ethnicity, gender played a significant role during the Revolution.
As early as 1892, the Katipunan had a womens chapter,
Katipuneras, which was mostly made up of the wives, mothers,
sisters, and daughters of the Katipuneros. While the Katipuneros
men held clandestine meetings in the interior or back of
a house, the Katipuneras provided the diversionary tactics
in the living room for passers-by to see. Some of these
Katipuneras were Gregoria
de Jesus, Andres Bonifacios wife, who became known
as the Lakambini or First Lady of the Katipunan;
Jose Rizals sisters; and Melchora
Aquino who was also called Tandang Sora (Old Sora).
Tandang Sora became a legend because she was a medicine
woman who stitched the wounded and cured the sick. Her home
was used by the Katipunan for their clandestine meetings
and she served the Revolution by rendering her "medical"
expertise to Katipunan members.
were also numerous Filipinas who distinguished themselves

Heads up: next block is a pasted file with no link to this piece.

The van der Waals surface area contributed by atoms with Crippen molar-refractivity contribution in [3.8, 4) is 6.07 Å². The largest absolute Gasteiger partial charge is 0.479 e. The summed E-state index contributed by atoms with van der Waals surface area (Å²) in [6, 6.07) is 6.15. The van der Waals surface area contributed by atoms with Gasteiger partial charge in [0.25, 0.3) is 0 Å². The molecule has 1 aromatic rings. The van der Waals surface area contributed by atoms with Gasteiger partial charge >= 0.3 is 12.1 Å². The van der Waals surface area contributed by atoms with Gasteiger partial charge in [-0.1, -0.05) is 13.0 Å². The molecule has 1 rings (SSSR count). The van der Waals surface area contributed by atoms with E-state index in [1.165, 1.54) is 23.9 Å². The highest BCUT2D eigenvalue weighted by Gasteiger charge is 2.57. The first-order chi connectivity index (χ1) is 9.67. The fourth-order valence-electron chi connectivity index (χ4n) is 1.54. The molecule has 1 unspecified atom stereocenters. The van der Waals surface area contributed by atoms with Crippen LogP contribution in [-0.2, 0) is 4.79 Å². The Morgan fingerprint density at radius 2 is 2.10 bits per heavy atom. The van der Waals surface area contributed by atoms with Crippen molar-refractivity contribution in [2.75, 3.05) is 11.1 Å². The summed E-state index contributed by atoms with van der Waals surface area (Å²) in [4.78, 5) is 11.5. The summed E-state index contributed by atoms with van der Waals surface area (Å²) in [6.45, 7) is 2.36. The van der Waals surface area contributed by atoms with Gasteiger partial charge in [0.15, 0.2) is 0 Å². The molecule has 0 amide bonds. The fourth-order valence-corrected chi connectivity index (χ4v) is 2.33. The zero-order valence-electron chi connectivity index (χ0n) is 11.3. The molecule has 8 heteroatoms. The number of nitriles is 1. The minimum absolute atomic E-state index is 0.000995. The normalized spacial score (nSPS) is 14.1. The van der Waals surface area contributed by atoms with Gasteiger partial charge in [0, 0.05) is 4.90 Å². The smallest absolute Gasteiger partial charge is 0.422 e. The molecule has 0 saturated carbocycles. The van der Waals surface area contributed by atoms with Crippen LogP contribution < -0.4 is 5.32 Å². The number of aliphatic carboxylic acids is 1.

in the battlefield. In 1896, Gregoria
Montoya y Patricio, upon the death of her Katipunero
husband, led the charge of a thirty men unit while holding
a Katipunan flag on one hand and a sharp-bladed bolo
(machete) on another hand. She used a white piece of cloth,
commonly used during mass, to ward off bullets. Another
Filipina revolutionary was Agueda
Kahabagan who fought the Spaniards armed with a rifle,
brandishing a bolo and dressed in white. Teresa Magbanua, on the other hand, earned the
sobriquet "Joan of Arc" of the Visayas for the
valor she displayed in many battles.
Filipino womens participation during the Revolution
was not confined to actual fighting. Rosario Lopez, a scion
of the wealthy hacendero Lopez clan of Negros, donated
firearms to the revolutionary cause. Similarly, women of
Cavite utilized their business connections to form a network
of contacts for the Revolution. The Filipino Red Cross,
established in 1863, became another venue for women participation
in the Revolution. In 1899, the Red Cross, under the leadership
of the wife of Emilio Aguinaldo, had thirteen chapters spread
out from Ilocos Norte to Batangas. Conventional female activities
such as sewing and cooking were utilized outside the homes
to serve the needs of Filipino troops.